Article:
Restoring confidence in banks. Keynote address by Mr Stefan Ingves, Chairman of the Basel Committee on Banking Supervision and Governor of Sveriges Riksbank, to the 15th Annual Convention of the Global Association of Risk Professionals, New York, 4 March 2014.
“The financial crisis, which began seven years ago, was in essence a collapse in confidence. It stress-tested regulation just as much as it did banks. Both were found wanting. Bank risk managers severely underestimated the risk that such a widespread loss of confidence in the banking system could occur. The regulatory framework was inadequate to protect against such a crisis of confidence when it did. The result was a crisis that continues to impose substantial costs on society. This crisis of confidence – which is what underlies a liquidity crunch – reflected uncertainty. Everyone knew that banks had taken hits from the subprime fallout. But in which banks were those losses hiding, and how large were they? Was the capital that banks reported really present and ready to absorb these losses as intended? The shortcomings in risk management and regulatory settings exposed by the crisis make for a long litany. Today, I will focus on just three issues – ones that directly relate to confidence in the underlying soundness of banks. First, in some jurisdictions the existing regulatory framework allowed equity capital – the main shock-absorber for losses – to be run down as low as 2% of risk-weighted assets. And it was not just the amount of capital that was deficient: so was the quality. Notably, banks could stock the remaining 6% of required capital with cheaper, debt-like instruments that, as soon became clear, could only be used to cover losses after a bank had failed. Second, the prudential framework filtered out – that is, ignored – some mark-to-market losses on holdings of securities. But investors weren’t willing to overlook such losses – on the contrary, they were extremely concerned about them, and they started to reassess bank capital ratios in that light. The focus on simpler measures – such as a leverage ratio based on tangible common equity – became stronger as a result.”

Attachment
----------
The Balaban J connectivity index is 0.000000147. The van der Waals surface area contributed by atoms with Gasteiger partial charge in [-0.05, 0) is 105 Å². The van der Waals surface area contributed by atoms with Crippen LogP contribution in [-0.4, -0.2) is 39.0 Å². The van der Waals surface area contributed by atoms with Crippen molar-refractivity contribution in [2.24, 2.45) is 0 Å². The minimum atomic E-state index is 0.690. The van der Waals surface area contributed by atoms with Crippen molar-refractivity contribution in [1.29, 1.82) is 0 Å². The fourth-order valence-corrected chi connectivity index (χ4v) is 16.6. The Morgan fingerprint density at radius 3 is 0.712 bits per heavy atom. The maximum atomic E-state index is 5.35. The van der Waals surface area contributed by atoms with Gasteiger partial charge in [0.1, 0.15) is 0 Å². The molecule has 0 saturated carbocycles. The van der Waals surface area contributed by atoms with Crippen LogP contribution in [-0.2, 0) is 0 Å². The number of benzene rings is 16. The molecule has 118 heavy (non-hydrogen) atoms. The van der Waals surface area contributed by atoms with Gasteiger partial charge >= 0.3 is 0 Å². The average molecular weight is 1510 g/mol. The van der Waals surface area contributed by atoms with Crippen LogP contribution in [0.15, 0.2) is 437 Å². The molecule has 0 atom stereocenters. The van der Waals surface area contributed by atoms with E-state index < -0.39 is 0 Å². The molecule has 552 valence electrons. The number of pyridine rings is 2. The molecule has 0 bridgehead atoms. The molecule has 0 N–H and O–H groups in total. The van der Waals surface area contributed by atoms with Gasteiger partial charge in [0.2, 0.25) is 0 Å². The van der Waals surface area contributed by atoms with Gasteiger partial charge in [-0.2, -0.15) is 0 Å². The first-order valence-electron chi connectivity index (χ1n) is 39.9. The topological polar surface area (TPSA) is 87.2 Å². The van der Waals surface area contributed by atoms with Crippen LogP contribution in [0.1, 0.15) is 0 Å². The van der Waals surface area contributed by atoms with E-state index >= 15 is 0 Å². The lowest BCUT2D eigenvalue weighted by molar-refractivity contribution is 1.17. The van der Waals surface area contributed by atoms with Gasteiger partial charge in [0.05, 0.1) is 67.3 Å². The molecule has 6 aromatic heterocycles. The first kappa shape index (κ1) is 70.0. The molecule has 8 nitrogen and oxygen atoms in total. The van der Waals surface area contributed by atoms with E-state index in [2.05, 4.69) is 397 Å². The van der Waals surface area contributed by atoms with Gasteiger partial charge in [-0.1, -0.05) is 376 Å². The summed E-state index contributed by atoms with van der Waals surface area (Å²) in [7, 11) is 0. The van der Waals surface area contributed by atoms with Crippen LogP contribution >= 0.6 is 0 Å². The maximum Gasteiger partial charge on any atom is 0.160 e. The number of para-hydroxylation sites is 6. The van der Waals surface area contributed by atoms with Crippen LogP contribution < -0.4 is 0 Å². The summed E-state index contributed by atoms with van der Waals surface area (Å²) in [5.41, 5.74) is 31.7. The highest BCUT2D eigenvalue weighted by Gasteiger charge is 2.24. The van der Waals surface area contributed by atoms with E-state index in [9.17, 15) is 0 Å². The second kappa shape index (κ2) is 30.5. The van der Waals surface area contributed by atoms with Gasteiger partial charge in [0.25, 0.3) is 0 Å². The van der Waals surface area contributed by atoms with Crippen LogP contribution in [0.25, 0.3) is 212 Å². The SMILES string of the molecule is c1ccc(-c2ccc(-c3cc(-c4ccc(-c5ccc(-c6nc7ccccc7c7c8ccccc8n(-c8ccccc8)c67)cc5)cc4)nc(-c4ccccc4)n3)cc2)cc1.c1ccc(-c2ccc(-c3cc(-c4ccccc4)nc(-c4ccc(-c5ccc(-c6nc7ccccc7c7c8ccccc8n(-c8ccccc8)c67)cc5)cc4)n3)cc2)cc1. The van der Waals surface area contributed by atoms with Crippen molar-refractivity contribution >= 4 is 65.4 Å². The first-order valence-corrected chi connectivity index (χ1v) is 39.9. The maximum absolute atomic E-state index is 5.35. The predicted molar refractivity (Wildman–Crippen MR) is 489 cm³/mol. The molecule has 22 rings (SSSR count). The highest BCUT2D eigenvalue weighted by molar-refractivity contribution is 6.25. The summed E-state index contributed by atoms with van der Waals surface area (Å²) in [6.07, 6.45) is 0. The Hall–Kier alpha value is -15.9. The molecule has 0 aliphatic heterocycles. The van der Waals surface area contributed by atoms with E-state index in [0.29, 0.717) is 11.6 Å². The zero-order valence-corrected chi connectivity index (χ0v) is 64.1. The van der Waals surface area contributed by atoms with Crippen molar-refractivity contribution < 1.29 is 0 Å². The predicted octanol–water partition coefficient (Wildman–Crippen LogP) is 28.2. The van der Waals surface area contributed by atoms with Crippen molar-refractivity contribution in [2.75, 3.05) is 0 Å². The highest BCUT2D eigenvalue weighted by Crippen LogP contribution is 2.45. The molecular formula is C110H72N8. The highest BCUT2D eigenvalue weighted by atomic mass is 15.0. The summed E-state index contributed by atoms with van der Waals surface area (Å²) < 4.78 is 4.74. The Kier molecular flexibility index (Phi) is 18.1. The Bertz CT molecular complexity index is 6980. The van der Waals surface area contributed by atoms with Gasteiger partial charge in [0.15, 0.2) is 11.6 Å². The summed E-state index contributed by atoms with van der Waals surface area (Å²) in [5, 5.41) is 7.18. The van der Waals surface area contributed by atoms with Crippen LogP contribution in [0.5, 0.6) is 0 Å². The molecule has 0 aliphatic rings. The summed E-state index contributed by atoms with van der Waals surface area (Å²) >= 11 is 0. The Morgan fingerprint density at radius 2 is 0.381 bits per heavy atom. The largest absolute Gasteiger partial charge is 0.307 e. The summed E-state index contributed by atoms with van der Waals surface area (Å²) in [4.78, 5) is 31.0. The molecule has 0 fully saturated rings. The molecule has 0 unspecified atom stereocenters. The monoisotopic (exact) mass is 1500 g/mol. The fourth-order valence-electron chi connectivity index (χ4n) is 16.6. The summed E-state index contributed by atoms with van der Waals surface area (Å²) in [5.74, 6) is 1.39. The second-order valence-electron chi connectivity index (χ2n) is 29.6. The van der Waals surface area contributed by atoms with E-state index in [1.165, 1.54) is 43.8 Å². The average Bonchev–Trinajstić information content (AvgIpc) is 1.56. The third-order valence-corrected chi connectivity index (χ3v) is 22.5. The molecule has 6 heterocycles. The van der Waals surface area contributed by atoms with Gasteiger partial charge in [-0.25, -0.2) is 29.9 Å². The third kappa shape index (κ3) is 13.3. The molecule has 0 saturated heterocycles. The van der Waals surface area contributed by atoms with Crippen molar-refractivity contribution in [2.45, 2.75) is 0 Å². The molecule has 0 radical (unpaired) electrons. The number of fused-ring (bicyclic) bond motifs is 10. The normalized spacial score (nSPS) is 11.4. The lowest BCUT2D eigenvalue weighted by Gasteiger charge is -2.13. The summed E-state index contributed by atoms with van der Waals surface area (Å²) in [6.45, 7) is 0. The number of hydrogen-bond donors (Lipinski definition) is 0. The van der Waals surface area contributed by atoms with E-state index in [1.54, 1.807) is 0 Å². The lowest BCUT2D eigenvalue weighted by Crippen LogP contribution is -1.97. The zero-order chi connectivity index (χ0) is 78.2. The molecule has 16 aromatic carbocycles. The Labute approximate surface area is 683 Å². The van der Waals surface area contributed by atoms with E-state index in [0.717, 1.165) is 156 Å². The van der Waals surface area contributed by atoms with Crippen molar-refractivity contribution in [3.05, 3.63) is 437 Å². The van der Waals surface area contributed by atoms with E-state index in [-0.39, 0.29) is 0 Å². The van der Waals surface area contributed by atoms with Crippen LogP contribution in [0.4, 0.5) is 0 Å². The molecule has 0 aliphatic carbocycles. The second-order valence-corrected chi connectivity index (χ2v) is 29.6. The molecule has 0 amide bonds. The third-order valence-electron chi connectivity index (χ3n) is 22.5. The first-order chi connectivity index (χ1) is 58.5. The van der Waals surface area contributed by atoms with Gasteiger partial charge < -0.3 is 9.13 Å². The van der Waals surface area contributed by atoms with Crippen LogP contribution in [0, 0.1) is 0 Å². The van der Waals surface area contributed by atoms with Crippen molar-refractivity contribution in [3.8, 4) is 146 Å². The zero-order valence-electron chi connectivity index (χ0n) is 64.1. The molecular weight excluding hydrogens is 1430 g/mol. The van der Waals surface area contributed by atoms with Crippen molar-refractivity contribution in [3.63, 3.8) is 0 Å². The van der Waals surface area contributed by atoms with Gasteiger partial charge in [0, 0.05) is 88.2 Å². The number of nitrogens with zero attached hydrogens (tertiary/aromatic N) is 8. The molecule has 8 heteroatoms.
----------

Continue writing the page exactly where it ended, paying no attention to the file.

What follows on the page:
Third, under existing accounting standards, bank provisioning for credit losses on their loan books was backward-looking. The incurred loss model that underpinned IFRS and US GAAP prevented banks from making forward-looking assessments of likely losses. So provisions had not been adequately built up in good times, and there was considerable uncertainty about what additional provisioning might be needed.